After the third movie, which is appropriately the weakest one, Spike TV continued the story of the character in a season long show with Kirk “Sticky Fingaz” Jones replacing Wesley Snipes as the title character. After the events of Blade Trinity, an airborne virus called Daystar was released to kill off the vampire population without harming humans, however due to its slow nature Blade must continue killing vampires the old fashioned way. He gains a technical assistant named Shen and teams up with a newly turned vampire named Krista who goes undercover inside a prominent Vampire house at Blade’s behest. The plot mostly involves Krista trying to maintain her cover while most of the action comes from Blade killing vampires in side-plots. Oddly enough, Geoff Johns was an executive producer on the show along with his eventual collaborator David Goyer (who wrote all three films and directed the last one), and its unlike most of Johns’ acclaimed comic stories. The series was canceled after the Season Finale due to high production costs. It’s legacy would be to fuel speculation for years after that a Moon Knight show would come about by name dropping Marc Spector in the pilot, which is funny in a tragic sense as neither Blade nor Moon Knight are anywhere near close to appearing in live-action at the moment.

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Blade ends up being the most prominent Black superhero in comic book movies (until Black Panther takes the stage), reinvigorating the vampire genre until 30 Days of Night and The Strain came along a few years later, and Wesley Snipes’ most famous role until he took a long hiatus from acting due to tax problems. His impact is pretty nil, even in Marvel comics today. The closest we’ve come to a return for the character is a new series where he’s replaced by his daughter. If Blade wasn’t appealing enough as a character, surely making him a teenage girl would up the ante, right? It’s so strange that a character could rise so high and then almost as quickly fade back into limbo, Hollywood reboots movies by the dozen and yet Marvel sits on this property along with several others. Granted, it’s something with a short half-life, how long can we as an audience watch a vampire hunter kill vampires? Then again, The Walking Dead has hit seven Seasons which equals a lot of people killing zombies and that’s plenty entertaining.

I think Blade would fit right in with Marvel’s Netflix Universe of heroes, hopefully alongside other characters like Moon Knight and Ghost Rider who also walk a line between “dark” and “magical”. Perhaps after The Defenders, Marvel could next create a series of shows for the Midnight Sons, with Blade as a member of that team.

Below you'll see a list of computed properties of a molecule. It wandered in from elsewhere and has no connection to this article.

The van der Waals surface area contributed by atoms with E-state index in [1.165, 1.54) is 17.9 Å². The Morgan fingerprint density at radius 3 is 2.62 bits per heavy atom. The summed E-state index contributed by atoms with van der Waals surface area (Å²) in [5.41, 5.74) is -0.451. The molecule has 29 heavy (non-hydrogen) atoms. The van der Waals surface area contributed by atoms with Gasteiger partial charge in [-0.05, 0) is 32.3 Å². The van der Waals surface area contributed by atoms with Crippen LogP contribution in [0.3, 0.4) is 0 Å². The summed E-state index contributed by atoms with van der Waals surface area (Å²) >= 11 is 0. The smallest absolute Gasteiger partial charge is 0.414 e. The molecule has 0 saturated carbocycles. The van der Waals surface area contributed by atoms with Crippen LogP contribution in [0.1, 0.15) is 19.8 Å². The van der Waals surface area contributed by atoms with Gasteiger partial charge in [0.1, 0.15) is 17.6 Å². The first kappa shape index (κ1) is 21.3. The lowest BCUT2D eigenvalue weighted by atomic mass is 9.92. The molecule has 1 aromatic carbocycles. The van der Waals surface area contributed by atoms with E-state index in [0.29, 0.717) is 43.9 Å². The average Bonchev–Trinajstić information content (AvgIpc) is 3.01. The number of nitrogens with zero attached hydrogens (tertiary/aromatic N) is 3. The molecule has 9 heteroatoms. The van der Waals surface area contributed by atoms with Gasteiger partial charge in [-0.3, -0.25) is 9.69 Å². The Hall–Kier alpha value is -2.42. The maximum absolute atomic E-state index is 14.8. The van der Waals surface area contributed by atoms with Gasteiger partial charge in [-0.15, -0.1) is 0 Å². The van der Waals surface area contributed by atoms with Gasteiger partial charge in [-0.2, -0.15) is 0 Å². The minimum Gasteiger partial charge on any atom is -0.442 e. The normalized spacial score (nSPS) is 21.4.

In retrospect, Blade’s time in the sun (pun intended) was probably always destined to end. There’s so many other characters to compete with, he’s been quickly outshined by The AvengersIron Man, and even Spider-Man.

He may be gone for now, but we owe it to ourselves to never forget how far a side character in a mid-level horror title came onto our screens and kicked vampire ass.

4 thoughts on “People Act Like They Forgot About Blade”

  1. Man, those first two Blade movies were great. The second one is Amazing; love it! The third one is terrible; the lack of chemistry is obvious.

    and you forgot to mention Twilight.. ha. Although I swear I haven’t seen that.

    1. I’ve seen it, its a shit film for a dozen reasons. I don’t credit Twilight with helping the Vampire genre at all, if anything they did so much damage when something like “The Strain” comes along people loved it even more because it wasn’t about mopey teens in a bizarrely non-sexual but possessive relationship.

      1. Whatever you might say about the quality of the Twilight franchise (for the record I’ve never read any of the books or seen any of the films) Stephanie Meyer wasn’t the first to link moping & weird sex to the genre. Anne Rice baked that into pop cultural’s perception of vampires decades ago, helping to spawn the whole goth aesthetic in the process. And she didn’t really create it out whole cloth either.

        Now Meyer’s did differ from Rice in Twilight’s more conservative morality. But then again Bram Stroker’s novel Dracula is soaked in a horribly dated Victorian mindset, so . . .